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Is there bias in university research?
Ohio Farm News
By Steve Bartels

In this colum, I try very hard not to editorialize, so be warned that is exactly what I am going to do in this article. A good friend of mine, a young man who was raised on a farm here in the county, went to Ohio State University for an associate degree, has been associated with Extension for most of his life in one way or the other, is one of our strongest supporters, made a statement that I have heard many times in my 30-plus years in this organization.

“Land Grant Universities try to say they offer nonbiased research backed information to farmers, but as long as industry is paying for that research, it is not going to be nonbiased,” he said.

I have to tell you, every time I hear that statement it makes me cringe. If the information that comes out of the agricultural colleges of the Land Grant institutions is not unbiased, then there is no need for the agricultural research or extension side of these institutions to exist. If researchers and extension specialists are so influenced by the companies that contribute to do the work that shows which practices are profitable or not, then the companies or the individual farmer will need to do their own research.

If people are worried about industry influencing university research results, how could they ever believe industry research? We have seen companies put in the press favorable preliminary results, results say after one year of testing, that say “According to University Trials...” After the trial is complete and there is no statistically significant differences from using their product, you never hear about it in the farm press.

It is very time consuming for farmers to do their own research. Many farmers do some research, but often it is only one or two passes through the field with and without the practice. If there are not at least four replications in a field, done over more than one year and preferably in more than one location, results can be influenced by many factors such as soils, plant populations, weather, or equipment. The more times you do the practice over, the more reliable it is. Most farmers won’t do a statistical analysis of the results.

A statistical analysis tells you how likely your results are correct. If the results of the trial are not statistically significant, that’s saying you can’t prove the difference in yield was from the practice or from something else. If you get two bushels more and that pays you a profit for implementing the practice, how do you know if that wasn’t just a fluke? Next year when you repeat the practice it costs you money!

Sometimes companies will say if you use their product and it doesn’t pay for itself or you don’t get more bushels, they will pay. How do you know if it paid?

If you split the field in two, using the product on half, how do you know why the treated side yielded more or less? Even if you used four replicated plots in one field for one year, it doesn’t tell you very much.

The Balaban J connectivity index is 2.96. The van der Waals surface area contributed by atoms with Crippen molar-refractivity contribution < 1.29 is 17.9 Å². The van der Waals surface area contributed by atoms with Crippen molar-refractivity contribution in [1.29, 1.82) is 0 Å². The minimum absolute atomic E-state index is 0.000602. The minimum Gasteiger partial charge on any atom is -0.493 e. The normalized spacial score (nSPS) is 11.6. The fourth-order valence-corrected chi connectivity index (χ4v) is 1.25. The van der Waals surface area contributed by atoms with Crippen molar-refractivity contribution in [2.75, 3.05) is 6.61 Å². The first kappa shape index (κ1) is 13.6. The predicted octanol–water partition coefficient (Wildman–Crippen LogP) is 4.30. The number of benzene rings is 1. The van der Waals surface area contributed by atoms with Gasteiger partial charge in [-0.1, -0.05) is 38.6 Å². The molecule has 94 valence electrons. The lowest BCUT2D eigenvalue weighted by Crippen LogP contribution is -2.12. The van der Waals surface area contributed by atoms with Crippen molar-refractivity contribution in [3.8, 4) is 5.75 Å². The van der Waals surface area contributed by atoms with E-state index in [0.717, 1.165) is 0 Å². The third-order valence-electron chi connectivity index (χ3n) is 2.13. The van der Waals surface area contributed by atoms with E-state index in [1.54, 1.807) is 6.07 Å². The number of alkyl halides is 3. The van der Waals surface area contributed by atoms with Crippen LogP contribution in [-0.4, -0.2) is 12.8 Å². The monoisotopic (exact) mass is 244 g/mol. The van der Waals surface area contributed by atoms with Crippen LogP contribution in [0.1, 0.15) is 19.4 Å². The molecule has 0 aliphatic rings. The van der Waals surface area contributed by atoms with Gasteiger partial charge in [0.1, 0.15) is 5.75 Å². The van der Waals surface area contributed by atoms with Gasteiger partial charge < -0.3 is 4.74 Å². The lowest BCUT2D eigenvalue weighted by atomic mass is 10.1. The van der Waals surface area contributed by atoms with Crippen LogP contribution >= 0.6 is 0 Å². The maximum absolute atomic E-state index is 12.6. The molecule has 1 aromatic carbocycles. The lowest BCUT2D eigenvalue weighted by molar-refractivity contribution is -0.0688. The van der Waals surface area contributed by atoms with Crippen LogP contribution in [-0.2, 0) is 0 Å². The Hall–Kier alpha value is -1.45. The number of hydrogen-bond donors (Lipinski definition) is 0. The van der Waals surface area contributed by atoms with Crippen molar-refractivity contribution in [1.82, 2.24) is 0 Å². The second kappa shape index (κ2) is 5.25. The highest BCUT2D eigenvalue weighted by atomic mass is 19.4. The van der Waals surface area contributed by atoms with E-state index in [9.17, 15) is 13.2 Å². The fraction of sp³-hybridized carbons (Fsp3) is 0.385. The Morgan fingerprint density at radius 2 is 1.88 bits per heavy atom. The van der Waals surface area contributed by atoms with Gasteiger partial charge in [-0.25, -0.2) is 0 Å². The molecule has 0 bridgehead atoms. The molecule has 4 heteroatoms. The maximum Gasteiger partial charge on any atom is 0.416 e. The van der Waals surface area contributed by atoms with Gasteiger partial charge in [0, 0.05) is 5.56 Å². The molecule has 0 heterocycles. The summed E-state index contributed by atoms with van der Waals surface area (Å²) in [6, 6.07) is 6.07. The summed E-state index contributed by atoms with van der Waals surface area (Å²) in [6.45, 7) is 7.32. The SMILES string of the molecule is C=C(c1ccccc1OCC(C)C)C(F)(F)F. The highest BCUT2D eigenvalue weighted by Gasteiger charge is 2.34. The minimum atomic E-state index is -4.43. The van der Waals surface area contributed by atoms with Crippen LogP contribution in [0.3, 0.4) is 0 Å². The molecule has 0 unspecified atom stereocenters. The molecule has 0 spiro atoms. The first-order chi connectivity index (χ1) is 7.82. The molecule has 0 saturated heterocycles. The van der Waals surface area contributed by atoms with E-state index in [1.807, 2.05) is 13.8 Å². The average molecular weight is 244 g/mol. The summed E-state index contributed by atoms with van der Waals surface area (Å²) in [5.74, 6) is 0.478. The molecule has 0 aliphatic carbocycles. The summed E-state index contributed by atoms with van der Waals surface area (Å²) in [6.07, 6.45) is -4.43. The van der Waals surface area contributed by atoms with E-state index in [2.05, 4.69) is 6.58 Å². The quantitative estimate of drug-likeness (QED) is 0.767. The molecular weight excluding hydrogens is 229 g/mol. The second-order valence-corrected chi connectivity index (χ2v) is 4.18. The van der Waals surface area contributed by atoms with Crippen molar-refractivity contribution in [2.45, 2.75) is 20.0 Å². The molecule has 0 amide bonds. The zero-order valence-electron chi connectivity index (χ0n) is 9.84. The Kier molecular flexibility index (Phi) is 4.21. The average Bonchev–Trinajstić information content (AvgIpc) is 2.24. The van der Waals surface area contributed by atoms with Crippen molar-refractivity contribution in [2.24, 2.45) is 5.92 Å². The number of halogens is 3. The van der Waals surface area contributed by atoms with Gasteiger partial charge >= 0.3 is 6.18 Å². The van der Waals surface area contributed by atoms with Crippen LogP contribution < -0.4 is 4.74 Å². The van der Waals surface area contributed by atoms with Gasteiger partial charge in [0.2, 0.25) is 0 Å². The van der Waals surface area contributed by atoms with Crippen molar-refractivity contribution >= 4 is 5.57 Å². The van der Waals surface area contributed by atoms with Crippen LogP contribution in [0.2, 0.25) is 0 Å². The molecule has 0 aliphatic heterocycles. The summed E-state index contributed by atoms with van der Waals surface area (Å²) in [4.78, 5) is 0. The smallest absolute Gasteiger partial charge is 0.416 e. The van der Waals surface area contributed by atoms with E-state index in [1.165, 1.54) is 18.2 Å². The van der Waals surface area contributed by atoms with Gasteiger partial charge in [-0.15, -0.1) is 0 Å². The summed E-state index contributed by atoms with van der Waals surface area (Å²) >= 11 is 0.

Farmers believe what other farmers tell them, especially if they go two states away to a conference and this farmer is a presenter or in some round table. How do you know he didn’t make his decision on how much he gained by how full the grain hopper was, watch the grain monitor bounce or even use a grain monitor that he has no idea how to calibrate? How do you know he doesn’t have some other interest in getting you to invest your money?

Last year research and extension personnel from Ohio State University put out soybean plots across the state to monitor soybean rust. These plots were called sentenial plots. While soybean rust did arrive in Kentucky, it wasn’t until November and it never showed up in Ohio.

While there were those who were advocating spraying soybeans for disease, Ohio State University researchers and extension specialists used nonbiased research to tell Ohio farmers to keep the fungicide in the jug.

Ohio farmers, for the most part, listened and saved a great deal of money. There were about 4.3 million acres of soybeans in the state. If every acre had been sprayed at a cost of $15 per acre, the cost of the application would have been over $65 million. Ohio State University’s nonbiased research-backed information saved our farmers nearly every dime.

Well, now that I’ve shown my bias and cleansed my soul at your expense, I’d like to encourage you to visit a webpage on the next rainy day or when you get some time. That is the Agronomic Crops Team website at

There is a great deal of good information here including university research, just click research.

To get the research that County Educators have completed over the last several years, click Agronomy Team on Farm Research Projects 1997-2005 on the research page.

This farm news was published in the July 19, 2006 issue of Farm World, serving Indiana, Ohio, Illinois, Kentucky, Michigan and Tennessee.